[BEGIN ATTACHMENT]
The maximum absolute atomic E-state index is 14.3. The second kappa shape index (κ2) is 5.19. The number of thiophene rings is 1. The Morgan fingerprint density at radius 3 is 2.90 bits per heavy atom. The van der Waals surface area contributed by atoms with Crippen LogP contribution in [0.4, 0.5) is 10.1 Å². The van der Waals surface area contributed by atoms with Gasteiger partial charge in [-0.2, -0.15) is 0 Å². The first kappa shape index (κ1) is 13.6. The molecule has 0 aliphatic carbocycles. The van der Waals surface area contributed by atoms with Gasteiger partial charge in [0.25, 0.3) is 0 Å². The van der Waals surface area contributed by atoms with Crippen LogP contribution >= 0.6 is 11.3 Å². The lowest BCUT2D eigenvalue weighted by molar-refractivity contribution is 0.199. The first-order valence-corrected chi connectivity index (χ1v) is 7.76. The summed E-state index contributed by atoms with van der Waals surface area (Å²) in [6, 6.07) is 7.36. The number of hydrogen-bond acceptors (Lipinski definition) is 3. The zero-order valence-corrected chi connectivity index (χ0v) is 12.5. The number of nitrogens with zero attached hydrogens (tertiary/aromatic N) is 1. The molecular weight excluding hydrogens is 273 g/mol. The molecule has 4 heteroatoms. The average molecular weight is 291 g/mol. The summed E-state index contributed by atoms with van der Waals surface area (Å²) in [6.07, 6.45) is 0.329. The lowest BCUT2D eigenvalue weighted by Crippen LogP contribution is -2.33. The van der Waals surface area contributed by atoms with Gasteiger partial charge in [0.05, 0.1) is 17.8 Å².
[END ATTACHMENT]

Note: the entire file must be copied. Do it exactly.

The maximum absolute atomic E-state index is 14.3. The second kappa shape index (κ2) is 5.19. The number of thiophene rings is 1. The Morgan fingerprint density at radius 3 is 2.90 bits per heavy atom. The van der Waals surface area contributed by atoms with Crippen LogP contribution in [0.4, 0.5) is 10.1 Å². The van der Waals surface area contributed by atoms with Gasteiger partial charge in [-0.2, -0.15) is 0 Å². The first kappa shape index (κ1) is 13.6. The molecule has 0 aliphatic carbocycles. The van der Waals surface area contributed by atoms with Gasteiger partial charge in [0.25, 0.3) is 0 Å². The van der Waals surface area contributed by atoms with Crippen LogP contribution >= 0.6 is 11.3 Å². The lowest BCUT2D eigenvalue weighted by molar-refractivity contribution is 0.199. The first-order valence-corrected chi connectivity index (χ1v) is 7.76. The summed E-state index contributed by atoms with van der Waals surface area (Å²) in [6, 6.07) is 7.36. The number of hydrogen-bond acceptors (Lipinski definition) is 3. The zero-order valence-corrected chi connectivity index (χ0v) is 12.5. The number of nitrogens with zero attached hydrogens (tertiary/aromatic N) is 1. The molecular weight excluding hydrogens is 273 g/mol. The molecule has 4 heteroatoms. The average molecular weight is 291 g/mol. The summed E-state index contributed by atoms with van der Waals surface area (Å²) in [6.07, 6.45) is 0.329. The lowest BCUT2D eigenvalue weighted by Crippen LogP contribution is -2.33. The van der Waals surface area contributed by atoms with Gasteiger partial charge in [0.05, 0.1) is 17.8 Å².